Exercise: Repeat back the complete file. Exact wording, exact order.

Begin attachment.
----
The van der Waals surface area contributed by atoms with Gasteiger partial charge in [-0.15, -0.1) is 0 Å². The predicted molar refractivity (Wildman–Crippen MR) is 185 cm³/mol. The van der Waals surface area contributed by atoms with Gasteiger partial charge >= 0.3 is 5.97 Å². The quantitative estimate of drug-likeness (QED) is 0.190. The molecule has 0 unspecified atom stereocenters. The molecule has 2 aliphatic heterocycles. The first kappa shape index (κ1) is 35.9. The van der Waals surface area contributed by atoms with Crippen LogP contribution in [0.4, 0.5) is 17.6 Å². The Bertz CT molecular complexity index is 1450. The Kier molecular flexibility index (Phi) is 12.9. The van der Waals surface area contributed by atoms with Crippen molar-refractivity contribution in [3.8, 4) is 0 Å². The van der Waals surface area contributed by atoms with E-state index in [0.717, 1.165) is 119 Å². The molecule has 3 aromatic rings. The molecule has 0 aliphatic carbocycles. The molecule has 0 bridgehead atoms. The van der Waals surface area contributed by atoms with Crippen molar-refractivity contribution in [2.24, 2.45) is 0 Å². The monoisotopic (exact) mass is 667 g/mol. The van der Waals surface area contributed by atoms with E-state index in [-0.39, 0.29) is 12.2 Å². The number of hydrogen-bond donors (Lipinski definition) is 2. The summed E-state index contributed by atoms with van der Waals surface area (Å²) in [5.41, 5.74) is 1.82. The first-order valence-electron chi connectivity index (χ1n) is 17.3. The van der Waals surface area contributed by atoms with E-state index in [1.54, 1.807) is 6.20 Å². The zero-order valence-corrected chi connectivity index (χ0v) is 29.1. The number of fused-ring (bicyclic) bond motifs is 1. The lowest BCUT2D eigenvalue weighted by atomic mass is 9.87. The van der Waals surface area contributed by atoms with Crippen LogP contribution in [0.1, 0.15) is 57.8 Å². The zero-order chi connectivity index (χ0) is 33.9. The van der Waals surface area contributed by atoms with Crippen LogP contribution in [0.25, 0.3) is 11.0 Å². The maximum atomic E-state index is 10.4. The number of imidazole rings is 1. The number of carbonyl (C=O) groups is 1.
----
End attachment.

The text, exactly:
The van der Waals surface area contributed by atoms with Gasteiger partial charge in [-0.15, -0.1) is 0 Å². The predicted molar refractivity (Wildman–Crippen MR) is 185 cm³/mol. The van der Waals surface area contributed by atoms with Gasteiger partial charge >= 0.3 is 5.97 Å². The quantitative estimate of drug-likeness (QED) is 0.190. The molecule has 0 unspecified atom stereocenters. The molecule has 2 aliphatic heterocycles. The first kappa shape index (κ1) is 35.9. The van der Waals surface area contributed by atoms with Crippen LogP contribution in [0.4, 0.5) is 17.6 Å². The Bertz CT molecular complexity index is 1450. The Kier molecular flexibility index (Phi) is 12.9. The van der Waals surface area contributed by atoms with Crippen molar-refractivity contribution in [3.8, 4) is 0 Å². The van der Waals surface area contributed by atoms with E-state index in [0.717, 1.165) is 119 Å². The molecule has 3 aromatic rings. The molecule has 0 aliphatic carbocycles. The molecule has 0 bridgehead atoms. The van der Waals surface area contributed by atoms with Crippen molar-refractivity contribution in [2.24, 2.45) is 0 Å². The monoisotopic (exact) mass is 667 g/mol. The van der Waals surface area contributed by atoms with E-state index in [-0.39, 0.29) is 12.2 Å². The number of hydrogen-bond donors (Lipinski definition) is 2. The summed E-state index contributed by atoms with van der Waals surface area (Å²) in [5.41, 5.74) is 1.82. The first-order valence-electron chi connectivity index (χ1n) is 17.3. The van der Waals surface area contributed by atoms with E-state index in [1.54, 1.807) is 6.20 Å². The zero-order valence-corrected chi connectivity index (χ0v) is 29.1. The number of fused-ring (bicyclic) bond motifs is 1. The lowest BCUT2D eigenvalue weighted by atomic mass is 9.87. The van der Waals surface area contributed by atoms with Crippen LogP contribution in [0.1, 0.15) is 57.8 Å². The zero-order chi connectivity index (χ0) is 33.9. The van der Waals surface area contributed by atoms with Crippen LogP contribution in [0.25, 0.3) is 11.0 Å². The maximum atomic E-state index is 10.4. The number of imidazole rings is 1. The number of carbonyl (C=O) groups is 1.